For someone who claims to look at the playoffs as a "crapshoot" (which is garbage to begin with), Beane was quick to dole out blame to his managers and get rid of them. This is fine. It's his right to have the manager he wants running the club on the field; but the hypocrisy is absurd. Of course, he can sit there and argue that the talent level on the Geren-led A's was such that no one could've managed them to a better record than Geren, but when has that mattered if Beane wanted to make a move?

Things are about to change though.

Beane's under fire; the A's are being judged in some circles as a sleeper contender; in others as a pending disaster. The Teflon cloak that Moneyball provided is gone. If they get off to a bad start, watch how fast Beane drags his friend in front of himself to take the bullets and sacrifices him in a last-ditch effort to save himself; and it'll happen quick.


Here's the latest from Manny Ramirez from Dylan Hernandez in the LA Times:

With a bat in his hand and a smirk on his face, Manny Ramirez walked across the Dodgers' clubhouse on Tuesday to interrupt a conversation.

"Listen," he said as he made a half-hearted attempt to suppress a giggle. "I want you to tell everyone that I felt so good practicing yesterday that I'm going to play five more years."

Three in the majors and two in Japan, he said, still laughing.

One would assume that Manny's kidding, but who knows? He might truly have the intention of playing in Japan. Or he might not. He might want a new contract; or he might be messing around. He might be stirring things up because he's bored or....oh, I don't need to be traipsing around in the head of Manny Ramirez. The stuff in my own head is bad enough.

The Red Sox shift toward defense:

There's panic bubbling under the surface in Red Sox Nation whether anyone's willing to admit it openly or not. This newfound emphasis on defense could bring down the holier than thou and "Just as Evil" Empire in Boston.

The Red Sox----even under Theo Epstein----have always been about pitching and offense. Now, it's about pitching and defense and the experimentation with more stat zombie tenets that look great on paper, but may or may not work in practice. They needed a bat that they didn't get and they're selling this defense-first strategy and Jason Bay's medical prognosis as justification for the questionable maneuvers. We'll know quickly after the season starts how it's going to go.

It's easy to say that they'll always be able to go get a bat at mid-season, but they've failed before at mid-season blockbusters. The strategy of "we'll worry about it later" is just as risky as the signings of Adrian Beltre, Mike Cameron and Marco Scutaro rather than Matt Holliday or keeping Bay. They're in self-defense mode already; we'll see what it looks like in May if they're not scoring; if David Ortiz isn't hitting; if it's not working.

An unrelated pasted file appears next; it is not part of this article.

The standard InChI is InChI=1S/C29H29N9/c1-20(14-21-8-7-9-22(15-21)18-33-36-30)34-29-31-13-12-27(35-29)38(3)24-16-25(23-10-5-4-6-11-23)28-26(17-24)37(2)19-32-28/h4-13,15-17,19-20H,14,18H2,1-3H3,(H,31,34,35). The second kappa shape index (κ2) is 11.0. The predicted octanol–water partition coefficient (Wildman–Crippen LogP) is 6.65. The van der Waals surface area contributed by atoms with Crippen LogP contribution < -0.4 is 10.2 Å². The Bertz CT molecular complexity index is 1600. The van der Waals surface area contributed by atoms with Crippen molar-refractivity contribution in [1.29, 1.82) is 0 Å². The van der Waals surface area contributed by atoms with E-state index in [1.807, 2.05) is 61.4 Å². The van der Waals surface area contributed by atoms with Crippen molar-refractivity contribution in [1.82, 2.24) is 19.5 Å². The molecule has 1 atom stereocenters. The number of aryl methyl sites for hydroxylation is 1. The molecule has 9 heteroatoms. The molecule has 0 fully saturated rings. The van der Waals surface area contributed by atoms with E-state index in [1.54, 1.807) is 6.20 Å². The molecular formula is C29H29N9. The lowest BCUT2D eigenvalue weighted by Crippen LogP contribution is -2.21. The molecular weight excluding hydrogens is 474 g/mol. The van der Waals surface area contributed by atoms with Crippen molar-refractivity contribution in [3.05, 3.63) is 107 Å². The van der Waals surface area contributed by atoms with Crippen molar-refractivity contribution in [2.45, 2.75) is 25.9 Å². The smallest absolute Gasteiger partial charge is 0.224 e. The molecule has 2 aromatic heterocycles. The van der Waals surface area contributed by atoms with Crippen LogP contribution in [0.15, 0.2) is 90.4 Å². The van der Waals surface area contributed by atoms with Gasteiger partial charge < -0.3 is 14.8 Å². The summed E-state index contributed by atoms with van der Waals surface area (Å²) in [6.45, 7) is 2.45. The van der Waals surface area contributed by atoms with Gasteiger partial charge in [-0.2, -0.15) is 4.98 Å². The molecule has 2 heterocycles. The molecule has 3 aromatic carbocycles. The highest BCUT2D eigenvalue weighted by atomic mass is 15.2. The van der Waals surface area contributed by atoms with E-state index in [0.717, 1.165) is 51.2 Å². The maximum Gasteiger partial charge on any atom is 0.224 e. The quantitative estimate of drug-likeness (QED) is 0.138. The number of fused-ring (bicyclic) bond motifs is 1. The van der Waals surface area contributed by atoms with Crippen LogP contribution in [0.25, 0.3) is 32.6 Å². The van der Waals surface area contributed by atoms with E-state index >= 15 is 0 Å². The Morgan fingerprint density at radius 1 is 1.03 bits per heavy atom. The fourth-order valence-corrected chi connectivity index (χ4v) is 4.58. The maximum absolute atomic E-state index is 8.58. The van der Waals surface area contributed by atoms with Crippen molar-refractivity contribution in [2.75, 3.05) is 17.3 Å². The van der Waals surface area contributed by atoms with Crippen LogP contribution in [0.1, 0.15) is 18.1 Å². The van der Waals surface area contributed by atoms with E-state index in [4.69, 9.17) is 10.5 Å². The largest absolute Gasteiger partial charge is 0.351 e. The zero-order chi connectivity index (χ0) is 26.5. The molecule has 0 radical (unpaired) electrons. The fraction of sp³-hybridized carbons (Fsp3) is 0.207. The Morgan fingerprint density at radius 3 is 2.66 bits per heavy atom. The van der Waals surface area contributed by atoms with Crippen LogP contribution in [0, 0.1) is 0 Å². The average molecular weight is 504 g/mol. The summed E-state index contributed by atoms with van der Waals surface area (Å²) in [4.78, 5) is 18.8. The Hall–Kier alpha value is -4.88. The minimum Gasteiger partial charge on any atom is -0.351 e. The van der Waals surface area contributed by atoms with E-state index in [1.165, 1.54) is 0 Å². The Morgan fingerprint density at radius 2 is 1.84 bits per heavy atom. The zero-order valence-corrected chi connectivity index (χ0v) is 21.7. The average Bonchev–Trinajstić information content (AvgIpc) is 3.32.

They're going to freak if things go wrong.

  • Viewer Mail 2.26.2010:

Jeff (Street Boss) at Red State Blue State writes RE Derek Jeter possibly leaving the Yankees:

Agreed. Just imagining Jeter in another uniform gives me the willies. Ew.

And Jane Heller at Confessions of a She-Fan writes RE Jeter:

As Tyler Kepner wrote in today's Times, Jeter needs the Yankees as much as they need him. Anything's possible, but I agree that he's not going anywhere.

The one thing I'm wondering is if Brian Cashman is going to try his cold detachment and finances routine with Jeter. There's no chance----none----that the Steinbrenners will let Jeter leave; but Cashman has this fetish for being the ruthless corporate executive that will do whatever's necessary for the club. What better way to present that image (and turn himself into a vilain on a scale with Bernie Madoff) than to take a hard-line stance with Jeter.

The thing is, Cashman doesn't have the personality to be a cool villain like Hannibal Lecter; he'd be a little weasely guy trying be a badass and look silly.

Jeter does need the Yankees, but the Yankees need him more; and as skilled, charming and beloved as Jeter is, he also plays hardball; it won't be hard for him to manipulate any sequence of events to his advantage and get what he wants. He won't be outrageous to the point where the Yankees will be made to look foolish, but he's savvy enough to get an extra year and more money than he's going to be worth on the field.

Bottom line, like Joe Mauer with the Twins, Jeter's going nowhere. Ever.

The Brooklyn Trolley Blogger writes RE Jeter:

C'mon...we all know better to say never. But, No, - he's not going anywhere. I agree with all of that. I only ask we take one thing he said and if we can read between the lines for an answer closer to the truth? Jeter said,
"I hope I never have to play anywhere else..." Was that a 'Jeterian' slip? May we infer he'd consider it? We disect everything else anybody says. I say this a fraction of his mind saying he'd consider it. He'll get hit #3000 for sure as a Yank. Will the Yanks committ & pay him long enough if he decides to chase 4000? I don't think we'll see Jeter in another uniform ever. I don't think the Yanks will hang on for 4000 though.

This is a case where it's safe to say "never".

Jeter is very, very cautious with his words and rarely----if ever----slips. That was a planned message to everyone, genuine or not, that he's not going to give a hometown discount to the Yankees. He knows he can't ruin his Yankee-legacy by playing elsewhere. The image/aesthetic is almost as important as his play on the field; a switch to another uniform would look hideous in every conceivable aspect and Jeter, as conscious as he is to perception, knows this.

He'll take advantage of everything he can while maintaining his dignity, but won't risk looking bad over money. If anyone knows how to walk that tightrope, it's Derek Jeter.